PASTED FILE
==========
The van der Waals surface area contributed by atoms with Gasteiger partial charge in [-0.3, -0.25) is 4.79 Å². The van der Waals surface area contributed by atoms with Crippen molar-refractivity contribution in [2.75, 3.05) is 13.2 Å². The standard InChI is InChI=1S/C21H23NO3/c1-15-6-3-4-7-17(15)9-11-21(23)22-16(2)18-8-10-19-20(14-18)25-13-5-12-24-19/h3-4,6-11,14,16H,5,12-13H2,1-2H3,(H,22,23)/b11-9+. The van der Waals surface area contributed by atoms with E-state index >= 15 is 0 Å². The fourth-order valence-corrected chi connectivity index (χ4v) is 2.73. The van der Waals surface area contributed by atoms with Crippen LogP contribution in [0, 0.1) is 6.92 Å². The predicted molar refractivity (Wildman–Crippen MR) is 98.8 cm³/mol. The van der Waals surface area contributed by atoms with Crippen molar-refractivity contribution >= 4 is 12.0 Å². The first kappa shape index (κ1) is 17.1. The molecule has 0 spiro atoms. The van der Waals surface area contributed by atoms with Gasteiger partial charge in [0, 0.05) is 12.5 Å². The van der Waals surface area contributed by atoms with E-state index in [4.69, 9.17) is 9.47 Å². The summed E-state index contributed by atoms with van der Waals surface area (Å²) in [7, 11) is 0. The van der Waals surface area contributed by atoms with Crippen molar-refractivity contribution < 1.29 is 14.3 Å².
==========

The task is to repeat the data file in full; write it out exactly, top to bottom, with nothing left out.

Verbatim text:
The van der Waals surface area contributed by atoms with Gasteiger partial charge in [-0.3, -0.25) is 4.79 Å². The van der Waals surface area contributed by atoms with Crippen molar-refractivity contribution in [2.75, 3.05) is 13.2 Å². The standard InChI is InChI=1S/C21H23NO3/c1-15-6-3-4-7-17(15)9-11-21(23)22-16(2)18-8-10-19-20(14-18)25-13-5-12-24-19/h3-4,6-11,14,16H,5,12-13H2,1-2H3,(H,22,23)/b11-9+. The van der Waals surface area contributed by atoms with E-state index >= 15 is 0 Å². The fourth-order valence-corrected chi connectivity index (χ4v) is 2.73. The van der Waals surface area contributed by atoms with Crippen LogP contribution in [0, 0.1) is 6.92 Å². The predicted molar refractivity (Wildman–Crippen MR) is 98.8 cm³/mol. The van der Waals surface area contributed by atoms with Crippen molar-refractivity contribution >= 4 is 12.0 Å². The first kappa shape index (κ1) is 17.1. The molecule has 0 spiro atoms. The van der Waals surface area contributed by atoms with Gasteiger partial charge in [0, 0.05) is 12.5 Å². The van der Waals surface area contributed by atoms with E-state index in [4.69, 9.17) is 9.47 Å². The summed E-state index contributed by atoms with van der Waals surface area (Å²) in [7, 11) is 0. The van der Waals surface area contributed by atoms with Crippen molar-refractivity contribution < 1.29 is 14.3 Å².